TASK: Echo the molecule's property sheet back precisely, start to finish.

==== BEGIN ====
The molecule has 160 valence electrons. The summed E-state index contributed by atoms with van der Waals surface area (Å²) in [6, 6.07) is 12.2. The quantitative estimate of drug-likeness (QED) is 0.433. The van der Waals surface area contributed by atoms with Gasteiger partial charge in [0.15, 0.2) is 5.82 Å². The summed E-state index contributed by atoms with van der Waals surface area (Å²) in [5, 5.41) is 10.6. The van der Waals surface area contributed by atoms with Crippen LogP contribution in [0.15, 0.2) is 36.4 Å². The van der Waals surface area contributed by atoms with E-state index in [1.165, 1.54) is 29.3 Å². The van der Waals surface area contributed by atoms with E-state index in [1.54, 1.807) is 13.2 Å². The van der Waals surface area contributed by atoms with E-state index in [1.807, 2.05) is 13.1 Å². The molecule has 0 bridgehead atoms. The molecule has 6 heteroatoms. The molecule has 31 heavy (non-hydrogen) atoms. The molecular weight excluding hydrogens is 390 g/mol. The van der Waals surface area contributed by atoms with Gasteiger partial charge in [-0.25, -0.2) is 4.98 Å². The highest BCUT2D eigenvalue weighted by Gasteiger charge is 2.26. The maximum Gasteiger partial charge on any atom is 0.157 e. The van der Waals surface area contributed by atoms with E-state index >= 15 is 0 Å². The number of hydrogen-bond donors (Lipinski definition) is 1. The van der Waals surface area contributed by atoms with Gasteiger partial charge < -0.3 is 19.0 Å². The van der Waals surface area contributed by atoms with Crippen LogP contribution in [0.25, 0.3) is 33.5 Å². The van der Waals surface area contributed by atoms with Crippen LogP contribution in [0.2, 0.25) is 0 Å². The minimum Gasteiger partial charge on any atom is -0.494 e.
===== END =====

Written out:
The molecule has 160 valence electrons. The summed E-state index contributed by atoms with van der Waals surface area (Å²) in [6, 6.07) is 12.2. The quantitative estimate of drug-likeness (QED) is 0.433. The van der Waals surface area contributed by atoms with Gasteiger partial charge in [0.15, 0.2) is 5.82 Å². The summed E-state index contributed by atoms with van der Waals surface area (Å²) in [5, 5.41) is 10.6. The van der Waals surface area contributed by atoms with Crippen LogP contribution in [0.15, 0.2) is 36.4 Å². The van der Waals surface area contributed by atoms with E-state index in [1.165, 1.54) is 29.3 Å². The van der Waals surface area contributed by atoms with E-state index in [1.54, 1.807) is 13.2 Å². The van der Waals surface area contributed by atoms with E-state index in [1.807, 2.05) is 13.1 Å². The molecule has 0 bridgehead atoms. The molecule has 6 heteroatoms. The molecule has 31 heavy (non-hydrogen) atoms. The molecular weight excluding hydrogens is 390 g/mol. The van der Waals surface area contributed by atoms with Gasteiger partial charge in [-0.25, -0.2) is 4.98 Å². The highest BCUT2D eigenvalue weighted by Gasteiger charge is 2.26. The maximum Gasteiger partial charge on any atom is 0.157 e. The van der Waals surface area contributed by atoms with E-state index >= 15 is 0 Å². The number of hydrogen-bond donors (Lipinski definition) is 1. The van der Waals surface area contributed by atoms with Gasteiger partial charge < -0.3 is 19.0 Å². The van der Waals surface area contributed by atoms with Crippen LogP contribution in [0.25, 0.3) is 33.5 Å². The van der Waals surface area contributed by atoms with Crippen LogP contribution in [0.2, 0.25) is 0 Å². The minimum Gasteiger partial charge on any atom is -0.494 e.